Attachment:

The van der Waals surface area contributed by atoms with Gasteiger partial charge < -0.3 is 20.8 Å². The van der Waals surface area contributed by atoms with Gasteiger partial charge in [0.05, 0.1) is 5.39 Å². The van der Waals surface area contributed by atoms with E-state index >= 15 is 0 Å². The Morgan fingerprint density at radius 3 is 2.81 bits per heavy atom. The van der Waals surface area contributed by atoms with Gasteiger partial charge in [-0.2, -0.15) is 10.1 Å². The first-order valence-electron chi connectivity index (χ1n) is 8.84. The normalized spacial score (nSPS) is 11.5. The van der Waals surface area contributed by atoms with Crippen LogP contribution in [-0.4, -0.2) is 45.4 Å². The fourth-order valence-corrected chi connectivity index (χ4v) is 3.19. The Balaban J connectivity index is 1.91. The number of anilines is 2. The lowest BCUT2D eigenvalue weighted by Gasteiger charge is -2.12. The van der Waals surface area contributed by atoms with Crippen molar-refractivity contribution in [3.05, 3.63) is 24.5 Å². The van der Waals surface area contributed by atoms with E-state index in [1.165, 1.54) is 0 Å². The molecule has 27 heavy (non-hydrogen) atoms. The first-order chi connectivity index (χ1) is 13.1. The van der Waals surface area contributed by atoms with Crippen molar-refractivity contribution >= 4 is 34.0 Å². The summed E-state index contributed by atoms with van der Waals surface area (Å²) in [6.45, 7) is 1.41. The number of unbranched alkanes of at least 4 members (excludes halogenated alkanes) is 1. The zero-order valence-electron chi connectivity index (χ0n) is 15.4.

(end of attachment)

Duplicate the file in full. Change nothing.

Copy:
The van der Waals surface area contributed by atoms with Gasteiger partial charge < -0.3 is 20.8 Å². The van der Waals surface area contributed by atoms with Gasteiger partial charge in [0.05, 0.1) is 5.39 Å². The van der Waals surface area contributed by atoms with E-state index >= 15 is 0 Å². The Morgan fingerprint density at radius 3 is 2.81 bits per heavy atom. The van der Waals surface area contributed by atoms with Gasteiger partial charge in [-0.2, -0.15) is 10.1 Å². The first-order valence-electron chi connectivity index (χ1n) is 8.84. The normalized spacial score (nSPS) is 11.5. The van der Waals surface area contributed by atoms with Crippen LogP contribution in [-0.4, -0.2) is 45.4 Å². The fourth-order valence-corrected chi connectivity index (χ4v) is 3.19. The Balaban J connectivity index is 1.91. The number of anilines is 2. The lowest BCUT2D eigenvalue weighted by Gasteiger charge is -2.12. The van der Waals surface area contributed by atoms with Crippen molar-refractivity contribution in [3.05, 3.63) is 24.5 Å². The van der Waals surface area contributed by atoms with E-state index in [1.165, 1.54) is 0 Å². The molecule has 27 heavy (non-hydrogen) atoms. The first-order chi connectivity index (χ1) is 13.1. The van der Waals surface area contributed by atoms with Crippen molar-refractivity contribution >= 4 is 34.0 Å². The summed E-state index contributed by atoms with van der Waals surface area (Å²) in [6.45, 7) is 1.41. The number of unbranched alkanes of at least 4 members (excludes halogenated alkanes) is 1. The zero-order valence-electron chi connectivity index (χ0n) is 15.4.